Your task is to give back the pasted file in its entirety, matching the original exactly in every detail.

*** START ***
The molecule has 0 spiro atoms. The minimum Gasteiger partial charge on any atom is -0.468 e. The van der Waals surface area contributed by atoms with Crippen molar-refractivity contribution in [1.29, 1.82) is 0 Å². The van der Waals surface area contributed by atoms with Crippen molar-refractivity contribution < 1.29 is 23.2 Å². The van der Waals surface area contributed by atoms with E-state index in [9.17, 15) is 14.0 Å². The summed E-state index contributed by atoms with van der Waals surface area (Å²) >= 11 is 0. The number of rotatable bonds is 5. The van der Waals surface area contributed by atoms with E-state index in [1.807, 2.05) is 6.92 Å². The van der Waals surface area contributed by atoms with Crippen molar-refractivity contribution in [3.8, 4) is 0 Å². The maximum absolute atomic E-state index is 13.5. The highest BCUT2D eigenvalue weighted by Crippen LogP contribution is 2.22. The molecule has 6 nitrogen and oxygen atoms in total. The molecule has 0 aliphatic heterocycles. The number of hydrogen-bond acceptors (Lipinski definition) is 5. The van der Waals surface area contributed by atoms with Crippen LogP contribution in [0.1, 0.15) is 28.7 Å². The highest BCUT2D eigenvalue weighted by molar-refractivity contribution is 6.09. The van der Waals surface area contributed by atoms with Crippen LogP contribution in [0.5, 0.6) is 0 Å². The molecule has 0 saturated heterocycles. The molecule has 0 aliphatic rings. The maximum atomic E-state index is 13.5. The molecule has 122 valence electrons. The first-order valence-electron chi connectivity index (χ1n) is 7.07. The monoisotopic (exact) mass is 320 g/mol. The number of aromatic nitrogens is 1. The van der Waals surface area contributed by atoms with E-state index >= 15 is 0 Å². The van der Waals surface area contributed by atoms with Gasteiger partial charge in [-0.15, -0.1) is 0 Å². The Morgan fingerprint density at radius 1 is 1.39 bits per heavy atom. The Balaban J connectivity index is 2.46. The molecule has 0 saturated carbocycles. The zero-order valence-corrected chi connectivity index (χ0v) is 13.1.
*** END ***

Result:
The molecule has 0 spiro atoms. The minimum Gasteiger partial charge on any atom is -0.468 e. The van der Waals surface area contributed by atoms with Crippen molar-refractivity contribution in [1.29, 1.82) is 0 Å². The van der Waals surface area contributed by atoms with Crippen molar-refractivity contribution < 1.29 is 23.2 Å². The van der Waals surface area contributed by atoms with E-state index in [9.17, 15) is 14.0 Å². The summed E-state index contributed by atoms with van der Waals surface area (Å²) >= 11 is 0. The number of rotatable bonds is 5. The van der Waals surface area contributed by atoms with E-state index in [1.807, 2.05) is 6.92 Å². The van der Waals surface area contributed by atoms with Crippen molar-refractivity contribution in [3.8, 4) is 0 Å². The maximum absolute atomic E-state index is 13.5. The highest BCUT2D eigenvalue weighted by Crippen LogP contribution is 2.22. The molecule has 6 nitrogen and oxygen atoms in total. The molecule has 0 aliphatic heterocycles. The number of hydrogen-bond acceptors (Lipinski definition) is 5. The van der Waals surface area contributed by atoms with Crippen LogP contribution in [0.1, 0.15) is 28.7 Å². The highest BCUT2D eigenvalue weighted by molar-refractivity contribution is 6.09. The van der Waals surface area contributed by atoms with Crippen LogP contribution in [0.5, 0.6) is 0 Å². The molecule has 0 saturated heterocycles. The molecule has 0 aliphatic rings. The maximum atomic E-state index is 13.5. The molecule has 122 valence electrons. The first-order valence-electron chi connectivity index (χ1n) is 7.07. The monoisotopic (exact) mass is 320 g/mol. The number of aromatic nitrogens is 1. The van der Waals surface area contributed by atoms with E-state index >= 15 is 0 Å². The van der Waals surface area contributed by atoms with Gasteiger partial charge in [-0.15, -0.1) is 0 Å². The Morgan fingerprint density at radius 1 is 1.39 bits per heavy atom. The Balaban J connectivity index is 2.46. The molecule has 0 saturated carbocycles. The zero-order valence-corrected chi connectivity index (χ0v) is 13.1.